For political junkies missing the drama of presidential election years, a new book on the 2012 race—exhaustive and replete with juicy details—may tide you over.
"Double Down" by journalists Mark Halperin and John Heilemann is a follow-up to "Game Change," their much-discussed account of the 2008 election that was adapted into an HBO movie. "Double Down" follows the same formula: sharp writing and intriguing behind-the-scenes nuggets that are sure to get tongues wagging. Because their sources spoke on deep background, it's difficult to assess how accurate the anecdotes are, but overall they generally seem consistent with the candidates, the players around them and how the race played out.
It's hard to miss the irony of a scene where President Barack Obama tells a group of aides and political operatives that he needs to be able to trust them and trust that what he says will stay in the room. Clearly that didn't happen, and the authors report a list of his first-term regrets/second-term goals: climate change, immigration reform, poverty, Israel-Palestine, Guantanamo Bay and gay marriage.
The bipartisan penchant for dropping f-bombs is striking, as is the degree of infighting in the various campaigns. Also remarkable is revisiting the fates of the half-dozen Republican candidates who had brief moments in the spotlight and at the top of the polls, only to come crashing down. The authors note that Newt Gingrich drew a crowd of 6,000 in Naples, Fla.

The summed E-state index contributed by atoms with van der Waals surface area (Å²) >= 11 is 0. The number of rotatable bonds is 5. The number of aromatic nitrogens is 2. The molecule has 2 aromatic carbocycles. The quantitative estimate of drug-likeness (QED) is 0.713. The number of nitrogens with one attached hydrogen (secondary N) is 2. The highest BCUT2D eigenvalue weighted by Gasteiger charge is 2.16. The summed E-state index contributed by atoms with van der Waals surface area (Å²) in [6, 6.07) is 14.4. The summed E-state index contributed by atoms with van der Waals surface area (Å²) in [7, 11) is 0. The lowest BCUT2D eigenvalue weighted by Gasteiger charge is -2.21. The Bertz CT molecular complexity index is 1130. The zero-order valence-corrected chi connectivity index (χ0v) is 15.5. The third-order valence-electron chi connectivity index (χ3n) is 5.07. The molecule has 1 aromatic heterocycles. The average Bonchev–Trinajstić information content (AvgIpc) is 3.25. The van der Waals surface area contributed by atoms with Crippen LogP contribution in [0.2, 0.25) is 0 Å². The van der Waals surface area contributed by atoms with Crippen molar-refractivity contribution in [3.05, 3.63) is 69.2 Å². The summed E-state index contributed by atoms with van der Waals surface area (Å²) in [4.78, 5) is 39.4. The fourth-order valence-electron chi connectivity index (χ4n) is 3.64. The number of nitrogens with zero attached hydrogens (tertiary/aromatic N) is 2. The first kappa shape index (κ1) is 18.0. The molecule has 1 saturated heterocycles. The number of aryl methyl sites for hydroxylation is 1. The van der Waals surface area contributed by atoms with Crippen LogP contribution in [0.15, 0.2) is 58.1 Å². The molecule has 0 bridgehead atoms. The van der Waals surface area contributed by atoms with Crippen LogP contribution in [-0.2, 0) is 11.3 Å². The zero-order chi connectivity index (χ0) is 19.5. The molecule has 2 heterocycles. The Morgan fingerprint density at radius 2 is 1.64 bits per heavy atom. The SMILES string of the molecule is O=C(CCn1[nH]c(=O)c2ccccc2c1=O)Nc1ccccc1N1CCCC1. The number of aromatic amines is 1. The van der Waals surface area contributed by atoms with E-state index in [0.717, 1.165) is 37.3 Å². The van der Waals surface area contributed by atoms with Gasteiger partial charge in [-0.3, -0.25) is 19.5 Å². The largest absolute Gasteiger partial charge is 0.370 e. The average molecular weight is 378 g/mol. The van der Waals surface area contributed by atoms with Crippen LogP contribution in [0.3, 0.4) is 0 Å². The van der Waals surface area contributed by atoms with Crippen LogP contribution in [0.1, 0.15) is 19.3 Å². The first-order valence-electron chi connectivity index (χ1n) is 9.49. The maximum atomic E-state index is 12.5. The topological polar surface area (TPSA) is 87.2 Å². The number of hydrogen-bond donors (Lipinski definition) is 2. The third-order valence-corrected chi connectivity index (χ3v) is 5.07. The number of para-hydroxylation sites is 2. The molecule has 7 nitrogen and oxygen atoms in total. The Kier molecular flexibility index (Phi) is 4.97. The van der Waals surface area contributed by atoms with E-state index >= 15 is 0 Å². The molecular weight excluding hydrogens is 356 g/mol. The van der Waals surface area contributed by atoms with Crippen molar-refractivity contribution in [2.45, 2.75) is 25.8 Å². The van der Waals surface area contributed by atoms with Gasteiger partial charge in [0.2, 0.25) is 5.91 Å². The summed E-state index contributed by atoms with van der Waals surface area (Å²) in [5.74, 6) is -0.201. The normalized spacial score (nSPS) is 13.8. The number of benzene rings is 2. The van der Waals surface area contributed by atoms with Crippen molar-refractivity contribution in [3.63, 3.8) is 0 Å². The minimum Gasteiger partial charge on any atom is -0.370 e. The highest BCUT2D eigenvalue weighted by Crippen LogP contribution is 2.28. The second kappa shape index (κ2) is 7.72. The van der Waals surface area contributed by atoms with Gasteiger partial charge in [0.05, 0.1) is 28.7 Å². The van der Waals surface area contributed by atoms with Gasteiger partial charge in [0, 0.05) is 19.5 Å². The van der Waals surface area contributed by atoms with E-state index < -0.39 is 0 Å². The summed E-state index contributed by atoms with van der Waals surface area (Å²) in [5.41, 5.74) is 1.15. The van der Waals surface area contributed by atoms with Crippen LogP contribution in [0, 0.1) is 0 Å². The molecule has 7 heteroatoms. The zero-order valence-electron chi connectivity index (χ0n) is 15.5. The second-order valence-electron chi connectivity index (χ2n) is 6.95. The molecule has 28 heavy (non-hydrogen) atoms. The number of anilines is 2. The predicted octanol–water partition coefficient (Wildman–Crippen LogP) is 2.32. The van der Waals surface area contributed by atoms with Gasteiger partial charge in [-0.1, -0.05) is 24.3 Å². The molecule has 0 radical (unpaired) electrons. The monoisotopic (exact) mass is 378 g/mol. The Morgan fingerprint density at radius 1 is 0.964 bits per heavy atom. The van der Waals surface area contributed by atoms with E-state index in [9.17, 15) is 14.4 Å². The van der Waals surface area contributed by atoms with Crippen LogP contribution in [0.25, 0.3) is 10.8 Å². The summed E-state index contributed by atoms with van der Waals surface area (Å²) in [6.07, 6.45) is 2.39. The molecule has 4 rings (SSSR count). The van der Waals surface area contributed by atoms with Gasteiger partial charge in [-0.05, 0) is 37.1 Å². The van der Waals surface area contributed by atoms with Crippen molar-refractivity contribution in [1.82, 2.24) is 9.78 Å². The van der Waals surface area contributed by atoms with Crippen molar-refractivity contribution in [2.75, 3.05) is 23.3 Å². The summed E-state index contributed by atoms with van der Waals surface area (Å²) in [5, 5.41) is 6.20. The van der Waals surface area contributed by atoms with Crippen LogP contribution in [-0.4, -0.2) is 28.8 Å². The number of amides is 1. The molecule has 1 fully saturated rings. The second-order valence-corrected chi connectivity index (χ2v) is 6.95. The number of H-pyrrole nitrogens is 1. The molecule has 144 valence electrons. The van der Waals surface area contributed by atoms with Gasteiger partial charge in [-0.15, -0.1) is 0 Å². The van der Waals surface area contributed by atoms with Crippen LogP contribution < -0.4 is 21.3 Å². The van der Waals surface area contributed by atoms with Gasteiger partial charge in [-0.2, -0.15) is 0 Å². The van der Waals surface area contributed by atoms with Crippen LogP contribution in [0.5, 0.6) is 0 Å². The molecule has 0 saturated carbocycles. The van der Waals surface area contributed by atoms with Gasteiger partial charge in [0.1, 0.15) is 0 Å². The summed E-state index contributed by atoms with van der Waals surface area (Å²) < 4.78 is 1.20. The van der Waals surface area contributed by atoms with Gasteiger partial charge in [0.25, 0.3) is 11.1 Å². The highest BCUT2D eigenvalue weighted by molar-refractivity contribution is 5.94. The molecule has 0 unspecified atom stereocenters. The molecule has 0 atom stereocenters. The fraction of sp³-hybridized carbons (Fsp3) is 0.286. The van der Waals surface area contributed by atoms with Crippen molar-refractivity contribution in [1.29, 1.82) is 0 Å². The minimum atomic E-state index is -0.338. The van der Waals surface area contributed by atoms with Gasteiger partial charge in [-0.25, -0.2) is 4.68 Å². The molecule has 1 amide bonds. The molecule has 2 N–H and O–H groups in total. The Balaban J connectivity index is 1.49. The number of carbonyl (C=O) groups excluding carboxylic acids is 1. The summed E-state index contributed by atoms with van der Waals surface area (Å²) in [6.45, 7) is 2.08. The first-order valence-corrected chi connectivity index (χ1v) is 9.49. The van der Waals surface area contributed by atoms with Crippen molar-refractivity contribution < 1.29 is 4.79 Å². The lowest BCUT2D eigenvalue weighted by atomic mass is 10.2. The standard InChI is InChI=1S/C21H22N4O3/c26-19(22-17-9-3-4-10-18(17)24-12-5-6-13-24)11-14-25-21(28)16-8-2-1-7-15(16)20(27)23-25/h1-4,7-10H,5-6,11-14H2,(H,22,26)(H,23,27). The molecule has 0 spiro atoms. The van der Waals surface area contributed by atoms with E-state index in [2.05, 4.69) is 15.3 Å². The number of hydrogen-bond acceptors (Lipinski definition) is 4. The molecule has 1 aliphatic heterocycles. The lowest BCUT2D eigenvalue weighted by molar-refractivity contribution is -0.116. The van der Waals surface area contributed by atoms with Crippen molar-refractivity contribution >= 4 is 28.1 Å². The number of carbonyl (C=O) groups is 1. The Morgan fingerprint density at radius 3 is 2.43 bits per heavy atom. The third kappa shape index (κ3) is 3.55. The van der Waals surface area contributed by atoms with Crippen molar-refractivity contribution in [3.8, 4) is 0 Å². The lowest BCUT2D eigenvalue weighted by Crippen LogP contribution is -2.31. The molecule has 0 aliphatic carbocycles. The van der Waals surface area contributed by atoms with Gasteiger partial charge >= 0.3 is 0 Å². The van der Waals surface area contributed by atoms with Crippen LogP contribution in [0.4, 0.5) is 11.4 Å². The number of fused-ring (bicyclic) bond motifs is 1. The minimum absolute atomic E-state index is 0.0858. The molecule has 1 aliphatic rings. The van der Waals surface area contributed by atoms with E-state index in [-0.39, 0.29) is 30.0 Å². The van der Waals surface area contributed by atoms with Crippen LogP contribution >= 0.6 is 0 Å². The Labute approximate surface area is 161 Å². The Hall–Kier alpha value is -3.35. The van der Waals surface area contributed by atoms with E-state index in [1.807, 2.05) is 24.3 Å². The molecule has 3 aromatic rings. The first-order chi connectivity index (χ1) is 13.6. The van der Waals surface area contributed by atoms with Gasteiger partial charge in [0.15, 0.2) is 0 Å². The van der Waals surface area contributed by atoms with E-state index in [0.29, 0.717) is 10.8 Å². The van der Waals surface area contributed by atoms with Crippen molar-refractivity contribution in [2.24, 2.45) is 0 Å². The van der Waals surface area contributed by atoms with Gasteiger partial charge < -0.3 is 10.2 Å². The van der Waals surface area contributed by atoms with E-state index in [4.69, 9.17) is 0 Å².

The stories behind GOP nominee Mitt Romney's gaffes are intriguing. His infamous 47 percent comment at a fundraiser—where he appeared to say that almost half the electorate is dependent on government aid—came as he was on a "ceaseless dash for cash," the authors write, that left him exhausted. His off-the-cuff comment that his wife drives "a couple of Cadillacs" preceded a speech that was apparently edited until the last minute, leaving no time for a run-through. A British-born Obama staffer reading an NBC News transcript of an interview with Romney noticed the newsworthiness of his appearing to question how ready London was to host the Olympics and shipped it to friends in the British press.
The book also offers a startling contrast between the two candidates' wives. Ann Romney, when commentators were pummeling Romney for his 47 percent comment, said in a media appearance: "Stop it—this is hard." Michelle Obama, when informed that press secretary Robert Gibbs had—in a heated argument with adviser Valerie Jarrett—yelled an obscenity in reference to the first lady, reportedly reacted with: "Oh, you know Robert, he says things."
The cutesy names the authors give politicians' inner circles—"panic struck the Bachmannsphere," "nowhere was the alarm greater than in Bushworld," "Perry and Perryville were melting down"—gets mighty tiring. Quibble aside, "Double Down" is a fun read, replete with cracks like: "For anyone familiar with the first lady, her emergence as a top-drawer buck-raker would have once seemed as likely as (Joe) Biden moonlighting as a mime." If that got a chuckle out of you, you'll enjoy the book.